Where Locals Hike in the Canadian Rockies
Sample of a Canadian Rockies K-Country trip
Trip 5 Buller Passes
|Location||Spray Valley Prov. Park, east of Hwy 742|
|Round trip||14 km (8.6 mi) to Buller Pass|
|Circuit||17.3 km (10.7 mi) including unnamed summit beyond North Buller Pass|
|Elevation gain||670 m (2198 ft) to Buller Pass, 1070 m
(3510 ft) to unnamed summit (includes regaining
Low / high points 1815 m (5953 ft) / 2485 m (8150 ft) at Buller Pass, 2750 m (9020 ft) on unnamed summit
|Hiking time||4 to 5 hours for Buller Pass, 7 to 8 hours for unnamed summit|
|Difficulty||Easy to Buller Pass, challenging to unnamed summit|
|Maps||Gem Trek Canmore and Kananaskis Village; Spray Lakes Reservoir 82 J/14|
Coldwell Banker, in its marketing materials, proclaims that “Purchasing a home is the most important thing people will do in their lives.” Wow. What small, narrow lives they assume we’re living. Surely, becoming capable, creative, wise and compassionate, by pursuing imaginative, challenging, fulfilling, meaningful endeavours, is what’s most important in life. And along the way developing the confidence and flexibility to feel at home wherever we are. Judged by this loftier definition, going hiking is far more important than buying a home. So, off you go. On an adventurous, rewarding dayhike through the Buller passes, and up to an unnamed summit with a walloping view of Rocky Mountain wilderness.
You have several options here. Whichever you choose, only the first and last hour of the day will be in heavy timber. You’ll mostly be above treeline, with the surrounding mountains in view. To make this a shorter, easier round trip, turn back at Buller Pass. The view from the pass—across Ribbon Lake basin to Guinn’s Pass (Trip 14)—is outstanding, but the hike itself is merely worthwhile. The longer circuit, looping back via North Buller Pass, is preferable, adding a little more scenery and a lot more excitement—routefinding and cross-country travel. But if you want a panoramic vista that will blow open your doors and windows, detour about 40 minutes beyond North Buller Pass to an airy, unnamed summit high above the Sparrowhawk tarns (Trip 4). Given one of Alberta’s famous blue skies, you’ll see much of the Great Divide between Mt. Assiniboine and Mt. Rundle, including most of Spray Lakes Reservoir.
Wait until late July before attempting the circuit. A snow cornice tends to linger long on the east side of North Buller Pass. Keep in mind, you’ll be hiking a defined trail only as far as Buller Pass. Shortly beyond, you’ll navigate trail-less, alpine terrain. The unnamed peak demands a short, steep ascent on talus and scree. But it’s not a scramble, and it poses no exposure. North Buller Pass is also steep and rocky. Descending its west side is an exercise in slide-control. You’ll quickly drop to walkable terrain, however, where navigation is simple: just head down-valley. A path soon develops. You’ll re-join the main trail within 45 minutes of departing North Buller Pass.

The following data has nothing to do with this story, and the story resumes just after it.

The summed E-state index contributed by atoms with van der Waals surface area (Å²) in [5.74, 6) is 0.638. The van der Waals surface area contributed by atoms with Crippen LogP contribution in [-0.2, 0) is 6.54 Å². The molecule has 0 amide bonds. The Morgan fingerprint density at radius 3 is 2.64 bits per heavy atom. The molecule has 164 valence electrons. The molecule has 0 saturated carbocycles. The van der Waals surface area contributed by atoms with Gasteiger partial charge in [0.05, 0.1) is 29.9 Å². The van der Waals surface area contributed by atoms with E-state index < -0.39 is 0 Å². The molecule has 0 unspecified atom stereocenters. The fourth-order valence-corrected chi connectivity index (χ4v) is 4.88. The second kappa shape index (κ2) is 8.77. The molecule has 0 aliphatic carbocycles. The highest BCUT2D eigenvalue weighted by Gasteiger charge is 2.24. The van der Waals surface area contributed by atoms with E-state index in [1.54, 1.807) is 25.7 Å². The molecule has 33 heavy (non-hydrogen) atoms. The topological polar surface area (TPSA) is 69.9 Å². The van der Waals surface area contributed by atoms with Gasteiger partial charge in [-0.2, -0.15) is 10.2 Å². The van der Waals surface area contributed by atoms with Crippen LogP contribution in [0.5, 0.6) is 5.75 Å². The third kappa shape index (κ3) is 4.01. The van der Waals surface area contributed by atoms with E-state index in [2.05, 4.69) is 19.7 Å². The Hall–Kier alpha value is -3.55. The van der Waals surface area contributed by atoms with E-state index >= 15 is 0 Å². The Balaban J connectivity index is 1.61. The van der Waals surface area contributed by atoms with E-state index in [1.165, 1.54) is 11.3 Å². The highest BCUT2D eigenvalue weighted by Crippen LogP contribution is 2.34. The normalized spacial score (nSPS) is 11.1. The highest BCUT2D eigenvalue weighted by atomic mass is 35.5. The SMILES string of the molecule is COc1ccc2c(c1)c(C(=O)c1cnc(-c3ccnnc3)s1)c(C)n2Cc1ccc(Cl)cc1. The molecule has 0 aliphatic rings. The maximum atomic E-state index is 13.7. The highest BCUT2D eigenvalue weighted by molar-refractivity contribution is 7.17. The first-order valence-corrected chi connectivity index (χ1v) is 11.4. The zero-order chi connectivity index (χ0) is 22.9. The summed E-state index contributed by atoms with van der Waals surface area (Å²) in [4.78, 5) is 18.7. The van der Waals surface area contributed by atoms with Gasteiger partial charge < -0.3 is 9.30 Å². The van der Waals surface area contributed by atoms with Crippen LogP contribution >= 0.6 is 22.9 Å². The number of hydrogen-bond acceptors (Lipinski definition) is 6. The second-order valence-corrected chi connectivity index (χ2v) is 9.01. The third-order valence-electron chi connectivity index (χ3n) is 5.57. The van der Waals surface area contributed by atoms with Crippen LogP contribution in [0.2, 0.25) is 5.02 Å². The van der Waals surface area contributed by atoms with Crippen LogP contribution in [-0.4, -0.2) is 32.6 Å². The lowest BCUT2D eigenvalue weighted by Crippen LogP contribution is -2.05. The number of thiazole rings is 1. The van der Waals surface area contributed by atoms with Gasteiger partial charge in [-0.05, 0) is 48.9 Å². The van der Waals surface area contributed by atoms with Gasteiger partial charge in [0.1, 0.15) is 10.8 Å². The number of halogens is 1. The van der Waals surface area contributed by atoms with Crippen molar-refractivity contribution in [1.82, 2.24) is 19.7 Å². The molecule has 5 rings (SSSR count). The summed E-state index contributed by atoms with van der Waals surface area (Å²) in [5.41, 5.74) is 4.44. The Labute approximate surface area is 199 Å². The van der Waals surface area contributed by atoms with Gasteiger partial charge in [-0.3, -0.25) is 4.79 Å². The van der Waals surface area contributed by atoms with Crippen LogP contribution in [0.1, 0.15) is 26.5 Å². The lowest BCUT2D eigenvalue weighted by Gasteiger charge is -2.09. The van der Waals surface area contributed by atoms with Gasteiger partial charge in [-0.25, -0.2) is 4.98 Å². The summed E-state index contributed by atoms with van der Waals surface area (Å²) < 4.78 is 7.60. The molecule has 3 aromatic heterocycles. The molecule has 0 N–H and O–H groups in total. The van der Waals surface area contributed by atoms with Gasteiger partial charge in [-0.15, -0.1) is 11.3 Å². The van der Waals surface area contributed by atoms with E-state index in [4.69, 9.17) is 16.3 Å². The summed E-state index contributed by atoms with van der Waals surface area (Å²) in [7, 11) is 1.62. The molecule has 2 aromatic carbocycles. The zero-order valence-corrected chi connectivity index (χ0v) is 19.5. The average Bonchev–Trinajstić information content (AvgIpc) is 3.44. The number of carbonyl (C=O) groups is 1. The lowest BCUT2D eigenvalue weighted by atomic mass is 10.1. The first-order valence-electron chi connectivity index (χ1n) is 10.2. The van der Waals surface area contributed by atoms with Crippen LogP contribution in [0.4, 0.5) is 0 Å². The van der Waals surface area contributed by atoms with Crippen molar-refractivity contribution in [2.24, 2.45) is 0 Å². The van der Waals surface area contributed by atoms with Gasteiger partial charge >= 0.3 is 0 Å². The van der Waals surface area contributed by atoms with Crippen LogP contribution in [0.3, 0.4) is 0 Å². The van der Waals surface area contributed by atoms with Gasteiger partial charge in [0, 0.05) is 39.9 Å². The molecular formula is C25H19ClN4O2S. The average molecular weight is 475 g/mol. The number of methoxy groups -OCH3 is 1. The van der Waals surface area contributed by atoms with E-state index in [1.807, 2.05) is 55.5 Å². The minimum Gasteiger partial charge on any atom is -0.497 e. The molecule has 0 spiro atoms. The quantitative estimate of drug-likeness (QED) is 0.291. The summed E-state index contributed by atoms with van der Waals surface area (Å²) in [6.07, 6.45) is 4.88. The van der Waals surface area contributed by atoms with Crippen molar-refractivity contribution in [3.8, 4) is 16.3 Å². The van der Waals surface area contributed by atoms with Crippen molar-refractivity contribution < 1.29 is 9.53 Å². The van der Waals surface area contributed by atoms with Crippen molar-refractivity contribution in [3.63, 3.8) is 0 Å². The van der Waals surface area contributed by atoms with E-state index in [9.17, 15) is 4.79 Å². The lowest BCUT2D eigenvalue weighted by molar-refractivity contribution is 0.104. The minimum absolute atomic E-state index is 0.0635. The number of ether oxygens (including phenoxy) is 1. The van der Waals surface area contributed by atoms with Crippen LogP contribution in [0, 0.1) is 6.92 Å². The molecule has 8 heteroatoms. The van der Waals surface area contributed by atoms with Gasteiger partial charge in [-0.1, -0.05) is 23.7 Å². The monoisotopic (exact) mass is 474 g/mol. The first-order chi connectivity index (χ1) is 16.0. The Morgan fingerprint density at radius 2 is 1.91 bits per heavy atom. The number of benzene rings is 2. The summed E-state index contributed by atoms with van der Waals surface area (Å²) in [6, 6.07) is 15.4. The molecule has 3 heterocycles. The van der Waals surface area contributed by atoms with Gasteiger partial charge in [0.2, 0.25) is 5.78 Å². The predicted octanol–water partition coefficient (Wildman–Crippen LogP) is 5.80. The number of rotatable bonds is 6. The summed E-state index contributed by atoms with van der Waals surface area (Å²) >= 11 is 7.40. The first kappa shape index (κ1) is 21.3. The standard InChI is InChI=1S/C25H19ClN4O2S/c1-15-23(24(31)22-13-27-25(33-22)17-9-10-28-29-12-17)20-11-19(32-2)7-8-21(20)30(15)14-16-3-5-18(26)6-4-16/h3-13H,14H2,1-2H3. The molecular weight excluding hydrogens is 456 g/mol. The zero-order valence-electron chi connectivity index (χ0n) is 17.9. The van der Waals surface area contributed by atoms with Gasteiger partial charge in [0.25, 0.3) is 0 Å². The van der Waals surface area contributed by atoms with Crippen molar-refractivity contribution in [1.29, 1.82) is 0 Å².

Might North Buller or the unnamed summit outstrip your desire or ability? No worries. Examine them both after crossing Buller Pass and beginning the circuit. If they look too formidable, you can about face and head home via Buller Pass. So start early intending to do it all.
From downtown Canmore, follow signs leading uphill to the Canmore Nordic Centre. Reset your trip odometer to 0 and continue ascending on Smith-Dorrien / Spray Trail (Hwy 742). Pavement soon ends.
After crossing Whiteman’s Gap, proceed generally southeast. At 31.4 km (19.5 mi) turn west into Buller Mtn Day Use Area trailhead parking lot. Elevation: 1815 m (5953 ft).
From the junction of Hwy 40 and Kananaskis Lakes Trail (50 km / 31 mi south of Trans-Canada Hwy 1, or 17 km / 10.5 mi north of Highwood Pass), turn southwest onto Kananaskis Lakes Trail.
Reset your trip odometer to 0. At 2.2 km (1.4 mi) turn right (northwest) onto unpaved Smith-Dorrien / Spray Trail (Hwy 742) and drive generally northwest. At 32.2 km (20 mi) turn west into Buller Mtn Day Use Area trailhead parking lot. Elevation: 1815 m (5953 ft).
Return to the highway and cross it. The trail begins on the east side. Immediately cross a small bridge, enter forest, and curve northeast. This will remain your general direction of travel for the first hour.
Within 15 minutes, cross a bridge to Buller Creek’s north bank. The trail ascends moderately then contours for nearly 1 km (0.6 mi) through pleasant Engelmann spruce forest. At 2.8 km (1.7 mi), 1985 m (6510 ft), cross a bridge to the creek’s south bank. Ascend more steeply, then enjoy a level reprieve. Where the forest opens, you can look up both valleys: right (east-southeast) leads to Buller Pass; left (northeast) leads to North Buller Pass. Mt. Buller is farther left (directly north).
At 2100 m (6888 ft), about an hour from the trailhead, pass a turquoise pool where the creek cascades into a rock bowl. Then cross a footlog over the creek’s south fork. One minute beyond, watch closely for a fork near a tree blazed N-S. Here, at 3.7 km (2.3 mi), the narrow trail to North Buller Pass veers left (northeast). For Buller Pass, bear right (southeast) on the main trail. If you opt for the circuit linking both passes, you’ll loop back to this fork.
Proceeding on the main trail, within 15 minutes ascend past an interesting gorge on the right and attain a view of cliffs. Larches appear in the upper subalpine zone. The trail begins curving northeast. At 2240 m (7347 ft) Buller Pass is visible ahead.
Ascending gently into the upper basin, the trail grazes a creeklet and small cascade. Then it climbs the steep, rocky headwall, gaining 160 m (525 ft), to crest Buller Pass at 7 km (4.3 mi), 2485 m (8150 ft), about two hours from the trailhead.
Want to read about traversing to North Buller Pass or the unnamed summit? Get the book.